Over the past five days I have had the incredible experience of diving on a location few have ever had the opportunity: the Cordell Bank.
One of the four California National Marine Sanctuaries, this undersea granite reef southwest of Bodega Bay is frequently washed by huge waves and howling northwest winds. Although it is only 22 miles from Bodega Bay, it feels as if it were a thousand miles from shore. Around us Blackfooted albatross dip and veer, blue whales spout and humpback whales breach and lunge feed. The deep green waters are a cornucopia of life and literally squirm with small fish and krill.
Below the deck of the NOAA vessel Fulmar rests the mysterious Cordell Bank, and video camera in hand I was able to assist the team of technical divers from Sanctuaries across the nation.
Diving the bank is well, unearthly. It feels like exploring the moon. First discovered by sailing vessel in 1869 by Edward Cordell, the weathered mountain of granite has been visited only a few times over the decades. The first to dive Cordell was an ad-hoc team of divers and adventurers known as the Cordell Expedition and lead by Dr. Bob Schmieder. Beginning in 1977, this team of intrepid divers made the drop and recorded sea life, sampled the biota and helped map the reef’s surface. This remarkable achievement has lead to important knowledge of the Cordell bank and was instrumental in forming the Sanctuary.
Over several days, Bob and others from the original team have joined us, sharing their first hand perspectives, viewing video footage brought back by the team of divers from the Grays Reef National Marine Sanctuary (NMS), the Thunder Bay NMS, the Monitor NMS and the regional Marine Heritage Office. Bob’s eyes shine and his hands grip the rail and you can feel how badly he wants to join the second team of divers as they plunge in to re-assess the health and make up of the reef system two hundred feet below.
The early divers marvel at the multiple bottles of tri -mix, oxygen and nitrox gases, as well as the sophisticated dive computers and dry suits. Despite the technical advantages, the modern team still has their work cut out for them. Diving into the limited visibility, the cold water and currents is still a challenge, but everyone onboard realizes what a feat it was to first dive the Bank.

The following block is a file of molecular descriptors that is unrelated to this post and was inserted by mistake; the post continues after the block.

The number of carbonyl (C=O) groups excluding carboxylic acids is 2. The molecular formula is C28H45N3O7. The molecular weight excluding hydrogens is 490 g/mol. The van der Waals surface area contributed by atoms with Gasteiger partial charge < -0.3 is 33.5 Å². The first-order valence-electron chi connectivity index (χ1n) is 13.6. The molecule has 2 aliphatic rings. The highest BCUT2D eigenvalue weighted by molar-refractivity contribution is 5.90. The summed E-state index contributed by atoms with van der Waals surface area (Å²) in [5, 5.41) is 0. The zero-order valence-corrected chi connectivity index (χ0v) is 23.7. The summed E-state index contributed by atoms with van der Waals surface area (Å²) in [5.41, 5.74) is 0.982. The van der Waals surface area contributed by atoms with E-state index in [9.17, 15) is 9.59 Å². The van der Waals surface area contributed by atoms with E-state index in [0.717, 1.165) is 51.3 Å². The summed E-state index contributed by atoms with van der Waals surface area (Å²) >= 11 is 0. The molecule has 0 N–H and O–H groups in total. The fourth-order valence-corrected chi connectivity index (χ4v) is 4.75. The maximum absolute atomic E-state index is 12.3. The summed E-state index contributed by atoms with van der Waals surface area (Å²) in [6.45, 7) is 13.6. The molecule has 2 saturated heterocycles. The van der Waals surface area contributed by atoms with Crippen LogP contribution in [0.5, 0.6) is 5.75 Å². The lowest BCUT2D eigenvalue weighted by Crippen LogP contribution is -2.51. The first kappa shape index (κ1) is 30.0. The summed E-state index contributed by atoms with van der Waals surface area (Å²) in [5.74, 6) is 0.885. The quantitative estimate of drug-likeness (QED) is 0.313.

The images brought back are extraordinary, and what strikes me most is that these veteran NOAA divers who have dived all over the world, experienced natural beauty and rare submarine artifacts of our maritime heritage are as blown away by the Cordell Bank as the original expeditioneers.
The few specimens brought up are carefully handled by my colleagues at the California Academy of Sciences to describe, and with the originals from the Cordell Expeditions, will become part of the Academy collections. The Bank is covered with bright red Corynactis anemones, purple and red styaster corals, and white sponges. There is not an inch uncovered by life and over the sessile assembly swarms a cloud of rockfish, the juveniles so thick that they nearly black out the camera lens.
In an ocean of change, from overfishing to acidification, the Cordell Bank is a repository of information and a savings account for future fish and invertebrate populations, as well as an assembly point for the krill and whales above. Being able to participate in and document this expedition, to be among these ocean explorers past and present, and to see the richness of ocean life has been one the highlights of my ocean life. We are so fortunate to have the richness and abundance of marine life so close to our shore, and have the wisdom to protect it. With the abundance of high definition footage I have collected, and the tales that have been told, I intend to share this experience with the world, so we can all appreciate the Cordell Bank and support our National Marine Sanctuaries.
To learn more about Cordell Bank and other National Marine Sanctuaries, visit KQED’s Jean-Michel Cousteau’s Ocean Adventures website.